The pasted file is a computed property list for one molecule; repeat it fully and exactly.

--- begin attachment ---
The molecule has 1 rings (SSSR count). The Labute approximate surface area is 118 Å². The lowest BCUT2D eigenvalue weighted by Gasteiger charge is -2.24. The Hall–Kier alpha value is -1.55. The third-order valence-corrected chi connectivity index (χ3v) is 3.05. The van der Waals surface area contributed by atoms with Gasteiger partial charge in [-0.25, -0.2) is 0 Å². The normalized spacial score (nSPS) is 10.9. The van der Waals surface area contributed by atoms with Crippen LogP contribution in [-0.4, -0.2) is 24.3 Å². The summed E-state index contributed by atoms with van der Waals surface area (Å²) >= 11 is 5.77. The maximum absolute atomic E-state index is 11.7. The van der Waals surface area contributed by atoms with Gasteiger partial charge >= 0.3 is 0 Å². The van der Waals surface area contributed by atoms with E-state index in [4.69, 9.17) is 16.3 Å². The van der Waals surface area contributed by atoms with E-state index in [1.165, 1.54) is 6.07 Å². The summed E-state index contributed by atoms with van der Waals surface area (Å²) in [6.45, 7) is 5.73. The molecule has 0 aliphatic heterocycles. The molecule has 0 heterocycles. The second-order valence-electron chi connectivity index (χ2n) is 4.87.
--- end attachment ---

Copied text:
The molecule has 1 rings (SSSR count). The Labute approximate surface area is 118 Å². The lowest BCUT2D eigenvalue weighted by Gasteiger charge is -2.24. The Hall–Kier alpha value is -1.55. The third-order valence-corrected chi connectivity index (χ3v) is 3.05. The van der Waals surface area contributed by atoms with Gasteiger partial charge in [-0.25, -0.2) is 0 Å². The normalized spacial score (nSPS) is 10.9. The van der Waals surface area contributed by atoms with Crippen LogP contribution in [-0.4, -0.2) is 24.3 Å². The summed E-state index contributed by atoms with van der Waals surface area (Å²) >= 11 is 5.77. The maximum absolute atomic E-state index is 11.7. The van der Waals surface area contributed by atoms with Gasteiger partial charge >= 0.3 is 0 Å². The van der Waals surface area contributed by atoms with E-state index in [4.69, 9.17) is 16.3 Å². The van der Waals surface area contributed by atoms with E-state index in [1.165, 1.54) is 6.07 Å². The summed E-state index contributed by atoms with van der Waals surface area (Å²) in [6.45, 7) is 5.73. The molecule has 0 aliphatic heterocycles. The molecule has 0 heterocycles. The second-order valence-electron chi connectivity index (χ2n) is 4.87.